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Rethinking osteoporosis

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Top 10 myths about osteoporosis

By Dr. Susan E. Brown, PhD

Are you frightened by what you hear about bone loss and osteoporosis? You certainly don’t need to be! That’s because much of what we’re told about bone health is actually a myth. In reality, there’s a lot you can do to build bone strength, prevent osteoporosis and reduce fracture risk. Let’s set the record straight:

Myth 1: Lack of calcium causes osteoporosis.


Yes, calcium is important, but it’s a myth that simply taking a high amount of calcium will guarantee bone health. To protect your bones, you need enough of 19 additional essential bone nutrients, not just calcium. In fact, you need some of those nutrients just to get any benefits of calcium. For example, without enough vitamin D, your body only absorbs about 10-15% of the calcium from your diet, but when you take enough, the absorption rate jumps to 30-40%. Other critical nutrients for bone health are vitamin K, magnesium and strontium.

Myth 2: Osteoporosis is normal... as your bones age they should get weak.

Bone loss — even osteoporosis — can affect you in your 20’s, 30’s and 40’s.

One of the most dangerous bone health myths is that osteoporosis is inevitable as we age. While there are some fixed risk factors — such as our age and gender — you can control many of the risk factors that lead to excessive bone loss, osteoporosis and fracture. The truth is, you can have strong bones at any age.

Myth 3: A diagnosis of osteoporosis means you’ll suffer a fracture.


Research shows that over half of the people with thin “osteoporotic bone” never experience a fracture. What’s more, many people who have normal bone density do experience fractures. To identify your personal fracture risk, take a fracture risk assessment rather than relying only on a bone density test (DEXA).

Myth 4: Osteopenia leads to osteoporosis.

An osteopenia diagnosis means you have a state of relatively low bone mass, compared to the standard. For many women this may be only in one area — not necessarily throughout your body. And it doesn’t automatically mean that you’re currently losing bone. Your bones are alive. It’s never too late to build bone because it’s living tissue that constantly repairs itself. One study finds that even nursing home residents, average age of 81, build bone mass from doing light exercises and taking calcium and vitamin D daily.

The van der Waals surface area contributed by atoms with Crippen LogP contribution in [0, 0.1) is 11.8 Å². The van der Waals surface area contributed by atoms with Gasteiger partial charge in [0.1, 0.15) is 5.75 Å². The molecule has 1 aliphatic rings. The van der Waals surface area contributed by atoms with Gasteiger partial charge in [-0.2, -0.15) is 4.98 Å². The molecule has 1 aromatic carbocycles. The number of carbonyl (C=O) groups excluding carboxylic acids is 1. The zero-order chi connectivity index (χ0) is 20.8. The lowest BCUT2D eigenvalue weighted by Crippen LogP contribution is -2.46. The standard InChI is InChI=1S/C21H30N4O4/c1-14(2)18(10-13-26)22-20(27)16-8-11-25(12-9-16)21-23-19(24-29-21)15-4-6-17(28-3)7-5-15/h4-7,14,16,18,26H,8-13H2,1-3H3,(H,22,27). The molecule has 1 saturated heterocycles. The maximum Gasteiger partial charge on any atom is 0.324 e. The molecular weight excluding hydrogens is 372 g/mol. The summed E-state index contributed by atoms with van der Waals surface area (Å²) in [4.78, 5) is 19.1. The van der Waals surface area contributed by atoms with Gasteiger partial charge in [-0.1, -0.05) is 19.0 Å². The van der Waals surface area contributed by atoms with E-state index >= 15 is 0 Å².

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Myth 5: Lack of estrogen causes osteoporosis — it’s a woman’s problem.

We hear all the time that osteoporosis is a “women’s disease” and men don’t really need to worry about it. This may stem from the long-standing belief that low estrogen levels cause bone loss. But in many countries, women maintain healthy bones for life — even though they experience the same lower estrogen levels with menopause the rest of us do. So while estrogen may play a role in osteoporosis, it’s certainly not the major cause. And unfortunately, men get osteoporosis too!

Myth 6: You don’t need to worry about osteoporosis until menopause.


Bone loss — even osteoporosis — can be secretly affecting you in your 20s, 30s and 40s. We normally achieve peak bone mass in our 20s and then begin to lose it, some of us more quickly than others. The earliest type of bone loss takes place for women who are thin, have celiac disease, suffer from irregular menstrual cycles or poor nutrition, or use steroid drugs.

Myth 7: There’s nothing you can do once you have osteoporosis other than take a drug.

The U.S. Surgeon General recommends much more than drugs! In fact, in 2004 the Surgeon General provided a pyramid outlining the best ways to promote bone health and prevent osteoporosis and fracture. The first steps in the pyramid are the natural approach to bone health combining nutrition, physical activity and fall prevention. Next comes assessing and treating the underlying causes of compromised bone health. Finally, as the final resort, is the use of bone drugs.

Myth 8: Osteoporosis is common all over the world.

Osteoporotic fracture rates vary greatly around the world, with the U.S. having one of the highest fracture rates. It’s clear that certain lifestyle factors play major roles in bone loss, including:

  • High levels of stress and anxiety
  • Lack of exercise
  • High caffeine intake
  • Use of certain prescription drugs
  • Poor nutrition

Myth 9: Osteoporosis isn’t linked to other health issues.

More and more, research appears to indicate that there’s a link between the existence of osteoporosis and other diseases. When you build your bones, you’re likely building a healthier, stronger body and improving metabolic fitness, muscle strength, blood pressure regulation and cardiovascular health — all at the same time.

Myth 10: There aren’t any signs or symptoms of bone loss.

While many women don’t realize they have a bone issue until they fracture, there are early signs and symptoms of bone loss. These include receding gums; decreased grip strength; weak and brittle fingernails; cramps, muscle aches and bone pain; height loss and low overall fitness. Another good way to know if you are losing bone is to test your pH level to see if your body is acidic, which can deplete your bone mass systematically until you begin eating a more alkalizing diet.

By knowing these facts about bone loss, osteoporosis and fracture, you can take the steps to have better bones now and for life. A good next step is to take my Fracture Risk Assessment to find out your true risk. Why don’t you take it right now?

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Original Publication Date: 03/26/2012
Last Modified: 11/10/2015
Principal Author: Dr. Susan E. Brown, PhD